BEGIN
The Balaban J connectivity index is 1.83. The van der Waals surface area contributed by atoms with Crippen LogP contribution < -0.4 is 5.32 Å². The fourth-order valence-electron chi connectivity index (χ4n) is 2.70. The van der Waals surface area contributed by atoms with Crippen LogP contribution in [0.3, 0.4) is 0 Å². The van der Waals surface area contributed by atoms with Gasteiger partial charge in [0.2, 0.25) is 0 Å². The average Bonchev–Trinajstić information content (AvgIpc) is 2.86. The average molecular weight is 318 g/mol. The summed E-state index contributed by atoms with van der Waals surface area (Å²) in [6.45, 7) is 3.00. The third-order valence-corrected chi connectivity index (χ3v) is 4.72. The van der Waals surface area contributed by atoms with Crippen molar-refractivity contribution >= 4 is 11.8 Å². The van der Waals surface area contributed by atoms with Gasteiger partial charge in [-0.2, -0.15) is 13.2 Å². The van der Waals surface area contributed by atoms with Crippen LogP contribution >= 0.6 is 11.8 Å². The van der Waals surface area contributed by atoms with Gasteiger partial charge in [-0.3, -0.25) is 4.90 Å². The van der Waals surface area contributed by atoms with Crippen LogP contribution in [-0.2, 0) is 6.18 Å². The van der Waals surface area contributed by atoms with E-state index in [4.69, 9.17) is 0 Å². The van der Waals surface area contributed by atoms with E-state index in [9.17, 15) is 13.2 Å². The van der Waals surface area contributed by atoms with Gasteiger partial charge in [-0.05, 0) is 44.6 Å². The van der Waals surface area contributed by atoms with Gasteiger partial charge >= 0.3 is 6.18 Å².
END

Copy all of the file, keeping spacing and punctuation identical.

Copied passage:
The Balaban J connectivity index is 1.83. The van der Waals surface area contributed by atoms with Crippen LogP contribution < -0.4 is 5.32 Å². The fourth-order valence-electron chi connectivity index (χ4n) is 2.70. The van der Waals surface area contributed by atoms with Crippen LogP contribution in [0.3, 0.4) is 0 Å². The van der Waals surface area contributed by atoms with Gasteiger partial charge in [0.2, 0.25) is 0 Å². The average Bonchev–Trinajstić information content (AvgIpc) is 2.86. The average molecular weight is 318 g/mol. The summed E-state index contributed by atoms with van der Waals surface area (Å²) in [6.45, 7) is 3.00. The third-order valence-corrected chi connectivity index (χ3v) is 4.72. The van der Waals surface area contributed by atoms with Crippen molar-refractivity contribution >= 4 is 11.8 Å². The van der Waals surface area contributed by atoms with Gasteiger partial charge in [-0.2, -0.15) is 13.2 Å². The van der Waals surface area contributed by atoms with Crippen LogP contribution >= 0.6 is 11.8 Å². The van der Waals surface area contributed by atoms with Gasteiger partial charge in [-0.3, -0.25) is 4.90 Å². The van der Waals surface area contributed by atoms with Crippen LogP contribution in [-0.2, 0) is 6.18 Å². The van der Waals surface area contributed by atoms with E-state index in [4.69, 9.17) is 0 Å². The van der Waals surface area contributed by atoms with E-state index in [9.17, 15) is 13.2 Å². The van der Waals surface area contributed by atoms with Gasteiger partial charge in [-0.05, 0) is 44.6 Å². The van der Waals surface area contributed by atoms with Gasteiger partial charge >= 0.3 is 6.18 Å².